A Mere Appendix: Pioneering Surgery in Grand Valley Ontario

the following blog post was written by Museum of Health Care Curator Maxime Chouinard    The appendix represents quite a mystery. For many years it was believed to be a vestige of our distant ancestors; the trace of a cecum, a part of many animals large intestine.[1] This theory was put forward by Charles Darwin, … More A Mere Appendix: Pioneering Surgery in Grand Valley Ontario

Treatments for Menstrual Cramps throughout History

The following blog post was written by Shaelagh Cull, Summer 2015 Public Programs Assistant .   “My pen cannot express the anguish and pain suffered by some women…”:[1] For many women, each month until menopause will bring with it a new menstrual cycle. Anywhere between twenty to ninety percent of women will experience painful cramping, … More Treatments for Menstrual Cramps throughout History

Snakes, Mistakes, and Mythology! The Use of the Rod of Asclepius and the Caduceus in Modern Medicine

The following blog post was written by 2014 Collections Technician Katrin MacPhee* While handling an artifact from the Museum’s collection, a familiar sight piqued my curiosity. Stamped onto a pin awarded by the Canadian Medical Association was a snake coiled around a staff. I had seen the same symbol on the badges of emergency health … More Snakes, Mistakes, and Mythology! The Use of the Rod of Asclepius and the Caduceus in Modern Medicine

Mental Health: Tracing the History of Stigma

The following blog post was written by Abbey Cressman, Summer 2014 Public Programs Assistant   When researching ancient diseases, their symptoms, and treatments, I have often been struck by the correlation between the magnitude of lives lost and the health care standards of the time. I have read staggering statistics that throughout the nineteenth century, … More Mental Health: Tracing the History of Stigma

From Variolation to Cowpox Vaccination: The First Steps Towards Eradicating Smallpox

*The following blog post was written by Samantha Sandassie, Queen’s University PH.D candidate/teaching fellow Edward Jenner looms large in the history of vaccination.  Known today as the “father of immunology,” Jenner is most famous for developing a vaccine against smallpox in the 1790s.  The vaccine brilliantly made use of common knowledge.  Milkmaids were known for … More From Variolation to Cowpox Vaccination: The First Steps Towards Eradicating Smallpox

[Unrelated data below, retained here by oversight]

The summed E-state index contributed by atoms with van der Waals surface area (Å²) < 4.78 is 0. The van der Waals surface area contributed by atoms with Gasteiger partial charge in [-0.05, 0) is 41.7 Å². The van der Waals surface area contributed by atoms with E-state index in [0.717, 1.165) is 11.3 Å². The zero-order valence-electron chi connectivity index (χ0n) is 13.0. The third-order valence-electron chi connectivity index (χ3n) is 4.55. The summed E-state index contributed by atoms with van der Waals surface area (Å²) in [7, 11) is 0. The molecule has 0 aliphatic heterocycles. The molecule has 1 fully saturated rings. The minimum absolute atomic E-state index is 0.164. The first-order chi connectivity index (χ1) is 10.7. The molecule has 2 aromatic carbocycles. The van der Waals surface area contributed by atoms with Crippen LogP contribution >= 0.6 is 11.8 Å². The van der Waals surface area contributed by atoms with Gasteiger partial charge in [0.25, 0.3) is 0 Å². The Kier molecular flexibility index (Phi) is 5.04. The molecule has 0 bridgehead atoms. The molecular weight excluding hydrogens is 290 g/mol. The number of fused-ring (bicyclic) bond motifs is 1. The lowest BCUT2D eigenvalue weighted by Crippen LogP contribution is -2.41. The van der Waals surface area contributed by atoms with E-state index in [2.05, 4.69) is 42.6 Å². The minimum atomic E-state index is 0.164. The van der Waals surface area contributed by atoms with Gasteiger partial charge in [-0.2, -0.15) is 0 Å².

A Fighting Chance: Disease, Public Health, and the Military, Part 3

*the following blog post was written by 2013 Margaret Angus Research Fellow Robert Engen As we saw in the last blog post, from a medical point of view the two military campaigns to capture the Dutch island of Walcheren – the first in 1809, the second in 1944 – could not have been more different. … More A Fighting Chance: Disease, Public Health, and the Military, Part 3

A Fighting Chance: Disease, Public Health, and the Military, Part 2

*the following blog post was written by 2013 Margaret Angus Research Fellow Robert Engen     Two of the most remarkable stories in military medical history happened in the exact same place: Walcheren, a strip of land that sits like a cork in the mouth of the Scheldt River running through the Netherlands and Belgium. … More A Fighting Chance: Disease, Public Health, and the Military, Part 2

The Humble Toothbrush’s Extravagant Past

*the following guest blog was written by Brendan Cull, 2013 Curatorial Assistant at the Museum of Health Care.  Oral hygiene and beauty have been interlinked throughout history. Since ancient times, people have attempted to clean their teeth to reduce or eliminate the pain and embarrassment of tooth decay while also working towards a perfect smile. … More The Humble Toothbrush’s Extravagant Past

Grin and Bear It: Toothache Day and Why It Was Best to Avoid the Dentist in the Ancient World

*The following blog post was written by Curatorial Assistant Varsha Jayaraman February 9th marks Toothache Day, a day to celebrate…toothaches?  Much like many strangely-named holidays, the origin and reason for this one is unknown.  Some speculate that perhaps this celebrates the feast day of St. Apollonia, the patroness of dentists.  She was seized during a … More Grin and Bear It: Toothache Day and Why It Was Best to Avoid the Dentist in the Ancient World